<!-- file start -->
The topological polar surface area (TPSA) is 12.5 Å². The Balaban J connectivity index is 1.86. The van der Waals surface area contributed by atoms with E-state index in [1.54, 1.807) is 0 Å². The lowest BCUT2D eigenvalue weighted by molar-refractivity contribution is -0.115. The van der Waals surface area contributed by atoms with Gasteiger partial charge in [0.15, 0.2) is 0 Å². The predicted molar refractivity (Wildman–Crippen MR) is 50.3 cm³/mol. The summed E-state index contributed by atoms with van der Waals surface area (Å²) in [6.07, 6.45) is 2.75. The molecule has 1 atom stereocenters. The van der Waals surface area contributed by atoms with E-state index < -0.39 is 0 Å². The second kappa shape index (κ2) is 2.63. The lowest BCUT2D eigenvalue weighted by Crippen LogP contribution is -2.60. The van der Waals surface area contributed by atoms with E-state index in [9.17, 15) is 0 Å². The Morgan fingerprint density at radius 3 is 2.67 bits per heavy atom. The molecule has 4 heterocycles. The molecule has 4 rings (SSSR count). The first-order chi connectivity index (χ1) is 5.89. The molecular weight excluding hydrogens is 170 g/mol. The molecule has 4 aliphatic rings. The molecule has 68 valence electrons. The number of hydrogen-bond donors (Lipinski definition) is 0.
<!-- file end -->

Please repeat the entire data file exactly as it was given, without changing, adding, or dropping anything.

The topological polar surface area (TPSA) is 12.5 Å². The Balaban J connectivity index is 1.86. The van der Waals surface area contributed by atoms with E-state index in [1.54, 1.807) is 0 Å². The lowest BCUT2D eigenvalue weighted by molar-refractivity contribution is -0.115. The van der Waals surface area contributed by atoms with Gasteiger partial charge in [0.15, 0.2) is 0 Å². The predicted molar refractivity (Wildman–Crippen MR) is 50.3 cm³/mol. The summed E-state index contributed by atoms with van der Waals surface area (Å²) in [6.07, 6.45) is 2.75. The molecule has 1 atom stereocenters. The van der Waals surface area contributed by atoms with E-state index < -0.39 is 0 Å². The second kappa shape index (κ2) is 2.63. The lowest BCUT2D eigenvalue weighted by Crippen LogP contribution is -2.60. The van der Waals surface area contributed by atoms with E-state index in [9.17, 15) is 0 Å². The Morgan fingerprint density at radius 3 is 2.67 bits per heavy atom. The molecule has 4 heterocycles. The molecule has 4 rings (SSSR count). The first-order chi connectivity index (χ1) is 5.89. The molecular weight excluding hydrogens is 170 g/mol. The molecule has 4 aliphatic rings. The molecule has 68 valence electrons. The number of hydrogen-bond donors (Lipinski definition) is 0.